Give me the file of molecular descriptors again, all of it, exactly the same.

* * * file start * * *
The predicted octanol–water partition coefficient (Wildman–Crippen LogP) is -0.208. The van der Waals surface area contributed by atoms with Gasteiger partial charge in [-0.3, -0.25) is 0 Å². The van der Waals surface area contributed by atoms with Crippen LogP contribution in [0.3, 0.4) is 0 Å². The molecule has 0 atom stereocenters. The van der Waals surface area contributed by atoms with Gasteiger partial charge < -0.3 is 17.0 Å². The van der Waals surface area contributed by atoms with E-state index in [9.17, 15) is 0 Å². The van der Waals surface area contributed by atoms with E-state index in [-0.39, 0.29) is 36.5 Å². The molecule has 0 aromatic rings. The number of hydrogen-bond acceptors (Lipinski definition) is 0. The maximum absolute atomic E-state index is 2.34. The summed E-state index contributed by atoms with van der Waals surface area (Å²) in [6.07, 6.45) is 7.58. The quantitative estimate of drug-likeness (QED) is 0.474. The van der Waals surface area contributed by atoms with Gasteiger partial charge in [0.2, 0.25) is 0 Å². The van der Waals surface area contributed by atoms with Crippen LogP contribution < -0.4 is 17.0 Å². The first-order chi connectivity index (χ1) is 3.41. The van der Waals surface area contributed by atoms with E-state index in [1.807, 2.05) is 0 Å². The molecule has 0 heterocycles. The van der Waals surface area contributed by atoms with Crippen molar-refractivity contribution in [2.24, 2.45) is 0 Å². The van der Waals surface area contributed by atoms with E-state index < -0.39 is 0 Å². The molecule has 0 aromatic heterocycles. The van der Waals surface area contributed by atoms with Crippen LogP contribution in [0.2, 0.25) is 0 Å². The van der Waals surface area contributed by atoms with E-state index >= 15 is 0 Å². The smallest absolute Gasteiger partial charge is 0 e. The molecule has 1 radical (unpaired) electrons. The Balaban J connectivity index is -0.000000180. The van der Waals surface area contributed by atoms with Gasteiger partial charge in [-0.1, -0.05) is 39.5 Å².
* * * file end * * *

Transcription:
The predicted octanol–water partition coefficient (Wildman–Crippen LogP) is -0.208. The van der Waals surface area contributed by atoms with Gasteiger partial charge in [-0.3, -0.25) is 0 Å². The van der Waals surface area contributed by atoms with Crippen LogP contribution in [0.3, 0.4) is 0 Å². The molecule has 0 atom stereocenters. The van der Waals surface area contributed by atoms with Gasteiger partial charge < -0.3 is 17.0 Å². The van der Waals surface area contributed by atoms with E-state index in [9.17, 15) is 0 Å². The van der Waals surface area contributed by atoms with E-state index in [-0.39, 0.29) is 36.5 Å². The molecule has 0 aromatic rings. The number of hydrogen-bond acceptors (Lipinski definition) is 0. The maximum absolute atomic E-state index is 2.34. The summed E-state index contributed by atoms with van der Waals surface area (Å²) in [6.07, 6.45) is 7.58. The quantitative estimate of drug-likeness (QED) is 0.474. The van der Waals surface area contributed by atoms with Gasteiger partial charge in [0.2, 0.25) is 0 Å². The van der Waals surface area contributed by atoms with Crippen LogP contribution < -0.4 is 17.0 Å². The first-order chi connectivity index (χ1) is 3.41. The van der Waals surface area contributed by atoms with E-state index in [1.807, 2.05) is 0 Å². The molecule has 0 heterocycles. The van der Waals surface area contributed by atoms with Crippen molar-refractivity contribution in [2.24, 2.45) is 0 Å². The van der Waals surface area contributed by atoms with E-state index < -0.39 is 0 Å². The molecule has 0 aromatic heterocycles. The van der Waals surface area contributed by atoms with Crippen LogP contribution in [0.2, 0.25) is 0 Å². The van der Waals surface area contributed by atoms with E-state index >= 15 is 0 Å². The smallest absolute Gasteiger partial charge is 0 e. The molecule has 1 radical (unpaired) electrons. The Balaban J connectivity index is -0.000000180. The van der Waals surface area contributed by atoms with Gasteiger partial charge in [-0.1, -0.05) is 39.5 Å².